Daniel Gross has noted one other way the US and continental Europe are more alike than different - corporate success hasn't translated into broad-based wage gains. Corporate profits are rising relative to GDP in Germany and France, not just the US. Gross:
For example, median incomes for American workers have barely budged since 2000, while corporate profits have nearly doubled. In Germany, wages have fallen in real terms in the last two years, while earnings for the companies in the DAX 30 index have more than doubled. And in Germanyand much of the rest of Europe, the overall pace of economic growth has remained sluggish.
"All in all, the widespread prosperity of companies does not lead to prosperity for domestic economies or wage earners in Germany, France or Japan," wrote Patrick Artus, chief economist of IXIS, the Paris bank, in a recent report.
The other similarity between the US and Europe, of course, is the one that I noted on Friday - well illustrated by Daniel Gros (A European economist, not uber-economics journalist Daniel Gross): current account deficits in Europe are closely correlated with rising housing prices.
Why has German economic performance lagged that of France as well as the US? Corporate profits are up in all three countries. But housing prices are up in only the US and France. And as a result, consumption growth/ demand growth has been relatively strong in the US and France, but not in Germany.
Daniel Gross also notes - I think correctly - that so long as the gains of globalization are not broadly shared, it hardly should be a surprise that the political consensus that favors globalization is fraying. He cites Stephen King of HSBC.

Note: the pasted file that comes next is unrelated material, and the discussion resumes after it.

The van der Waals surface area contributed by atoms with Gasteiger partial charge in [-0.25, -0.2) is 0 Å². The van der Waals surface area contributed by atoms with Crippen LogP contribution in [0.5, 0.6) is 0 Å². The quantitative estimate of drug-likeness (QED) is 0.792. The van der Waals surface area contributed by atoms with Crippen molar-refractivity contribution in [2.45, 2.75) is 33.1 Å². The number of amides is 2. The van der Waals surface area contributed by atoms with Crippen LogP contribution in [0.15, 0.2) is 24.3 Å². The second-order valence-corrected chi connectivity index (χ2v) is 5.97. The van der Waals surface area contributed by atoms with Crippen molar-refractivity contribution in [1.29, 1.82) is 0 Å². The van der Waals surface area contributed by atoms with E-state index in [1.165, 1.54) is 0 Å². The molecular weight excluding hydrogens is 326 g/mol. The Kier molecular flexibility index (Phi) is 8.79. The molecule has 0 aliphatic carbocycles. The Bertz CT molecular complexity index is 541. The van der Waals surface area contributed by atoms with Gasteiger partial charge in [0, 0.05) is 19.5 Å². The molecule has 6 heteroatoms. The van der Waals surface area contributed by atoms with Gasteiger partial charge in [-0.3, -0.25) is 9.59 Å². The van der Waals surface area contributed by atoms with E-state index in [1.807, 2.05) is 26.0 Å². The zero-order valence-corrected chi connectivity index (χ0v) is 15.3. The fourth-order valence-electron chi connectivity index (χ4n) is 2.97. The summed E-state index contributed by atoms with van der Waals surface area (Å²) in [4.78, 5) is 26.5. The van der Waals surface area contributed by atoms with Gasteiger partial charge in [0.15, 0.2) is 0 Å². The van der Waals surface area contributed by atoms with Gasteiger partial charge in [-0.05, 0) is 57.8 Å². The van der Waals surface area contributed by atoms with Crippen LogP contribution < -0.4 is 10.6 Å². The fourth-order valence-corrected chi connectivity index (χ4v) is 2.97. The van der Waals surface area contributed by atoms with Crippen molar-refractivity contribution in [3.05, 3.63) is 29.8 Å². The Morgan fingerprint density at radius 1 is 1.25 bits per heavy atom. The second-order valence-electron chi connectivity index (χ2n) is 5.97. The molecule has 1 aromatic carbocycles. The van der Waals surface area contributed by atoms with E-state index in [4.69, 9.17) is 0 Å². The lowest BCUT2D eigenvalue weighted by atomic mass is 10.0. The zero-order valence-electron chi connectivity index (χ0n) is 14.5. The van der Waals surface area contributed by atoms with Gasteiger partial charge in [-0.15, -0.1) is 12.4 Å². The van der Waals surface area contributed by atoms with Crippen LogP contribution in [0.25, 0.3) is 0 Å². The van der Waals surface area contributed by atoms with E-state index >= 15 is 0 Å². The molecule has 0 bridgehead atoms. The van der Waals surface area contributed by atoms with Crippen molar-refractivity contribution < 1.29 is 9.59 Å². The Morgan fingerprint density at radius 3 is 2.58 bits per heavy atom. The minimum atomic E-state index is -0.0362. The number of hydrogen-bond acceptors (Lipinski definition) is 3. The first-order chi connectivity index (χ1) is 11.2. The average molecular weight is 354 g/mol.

"When you have labor shares shrinking relative to capital shares, you tend to get a rise in economic nationalism, which is a democratic response to some of the effects of globalization," Mr. King said.
Daniel Gross's conclusion: get ready for more globalization a la carte. I suspect Gross' forecast will prove to be even more prescient should housing prices stagnate, and capital gains fail to offset stagnant wages.
I also would be interested to know what Mr. King belives should be done, if anything He doesn't seem to think China should change its peg, even theough China's intervention to keep the RMB (and Chinese wages, in dollar terms) down surely has contributed to the pressure on wages in the US and Europe and the fall in the RMB v. the euro since 2002 explains at least some of the profitability of European firms. European imports from China certainly really started to pick up with the China started to intervene massively to drive the RMB down against the euro in 2002 and 2003 ... and even today, China resists pressure for the RMB to rise by more than the dollar against the euro.